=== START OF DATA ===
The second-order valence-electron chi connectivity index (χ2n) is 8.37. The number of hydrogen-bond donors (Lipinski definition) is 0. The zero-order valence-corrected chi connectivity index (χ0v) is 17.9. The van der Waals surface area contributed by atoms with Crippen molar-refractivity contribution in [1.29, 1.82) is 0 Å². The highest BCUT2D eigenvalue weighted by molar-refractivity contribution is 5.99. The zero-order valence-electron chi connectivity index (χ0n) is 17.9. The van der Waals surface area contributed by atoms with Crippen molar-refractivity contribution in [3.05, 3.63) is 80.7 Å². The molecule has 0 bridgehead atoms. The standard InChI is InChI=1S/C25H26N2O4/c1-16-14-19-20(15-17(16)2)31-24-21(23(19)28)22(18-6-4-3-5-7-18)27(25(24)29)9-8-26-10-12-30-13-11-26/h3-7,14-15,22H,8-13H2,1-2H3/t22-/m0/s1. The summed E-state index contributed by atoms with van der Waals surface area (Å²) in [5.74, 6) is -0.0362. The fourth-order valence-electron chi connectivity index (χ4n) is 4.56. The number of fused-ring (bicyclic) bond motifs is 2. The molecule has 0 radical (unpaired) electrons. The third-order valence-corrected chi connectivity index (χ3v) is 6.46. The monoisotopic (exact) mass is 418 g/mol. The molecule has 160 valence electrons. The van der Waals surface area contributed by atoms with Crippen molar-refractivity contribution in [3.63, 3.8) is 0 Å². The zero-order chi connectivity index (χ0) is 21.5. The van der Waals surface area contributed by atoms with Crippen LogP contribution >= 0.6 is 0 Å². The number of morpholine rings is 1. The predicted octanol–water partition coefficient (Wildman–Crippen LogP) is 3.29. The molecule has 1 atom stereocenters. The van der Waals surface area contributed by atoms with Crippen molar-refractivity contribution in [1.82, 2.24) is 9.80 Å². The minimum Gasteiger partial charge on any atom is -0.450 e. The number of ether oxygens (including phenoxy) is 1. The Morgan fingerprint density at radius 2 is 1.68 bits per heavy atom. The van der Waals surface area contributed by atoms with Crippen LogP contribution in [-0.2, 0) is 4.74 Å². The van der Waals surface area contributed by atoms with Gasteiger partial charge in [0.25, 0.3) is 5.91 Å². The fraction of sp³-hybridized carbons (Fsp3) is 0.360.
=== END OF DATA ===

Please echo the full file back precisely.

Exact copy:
The second-order valence-electron chi connectivity index (χ2n) is 8.37. The number of hydrogen-bond donors (Lipinski definition) is 0. The zero-order valence-corrected chi connectivity index (χ0v) is 17.9. The van der Waals surface area contributed by atoms with Crippen molar-refractivity contribution in [1.29, 1.82) is 0 Å². The highest BCUT2D eigenvalue weighted by molar-refractivity contribution is 5.99. The zero-order valence-electron chi connectivity index (χ0n) is 17.9. The van der Waals surface area contributed by atoms with Crippen molar-refractivity contribution in [3.05, 3.63) is 80.7 Å². The molecule has 0 bridgehead atoms. The standard InChI is InChI=1S/C25H26N2O4/c1-16-14-19-20(15-17(16)2)31-24-21(23(19)28)22(18-6-4-3-5-7-18)27(25(24)29)9-8-26-10-12-30-13-11-26/h3-7,14-15,22H,8-13H2,1-2H3/t22-/m0/s1. The summed E-state index contributed by atoms with van der Waals surface area (Å²) in [5.74, 6) is -0.0362. The fourth-order valence-electron chi connectivity index (χ4n) is 4.56. The number of fused-ring (bicyclic) bond motifs is 2. The molecule has 0 radical (unpaired) electrons. The third-order valence-corrected chi connectivity index (χ3v) is 6.46. The monoisotopic (exact) mass is 418 g/mol. The molecule has 160 valence electrons. The van der Waals surface area contributed by atoms with Crippen molar-refractivity contribution in [3.63, 3.8) is 0 Å². The zero-order chi connectivity index (χ0) is 21.5. The van der Waals surface area contributed by atoms with Crippen LogP contribution >= 0.6 is 0 Å². The number of morpholine rings is 1. The predicted octanol–water partition coefficient (Wildman–Crippen LogP) is 3.29. The molecule has 1 atom stereocenters. The van der Waals surface area contributed by atoms with Crippen molar-refractivity contribution in [1.82, 2.24) is 9.80 Å². The minimum Gasteiger partial charge on any atom is -0.450 e. The number of ether oxygens (including phenoxy) is 1. The Morgan fingerprint density at radius 2 is 1.68 bits per heavy atom. The van der Waals surface area contributed by atoms with Crippen LogP contribution in [-0.2, 0) is 4.74 Å². The van der Waals surface area contributed by atoms with Gasteiger partial charge in [0.25, 0.3) is 5.91 Å². The fraction of sp³-hybridized carbons (Fsp3) is 0.360.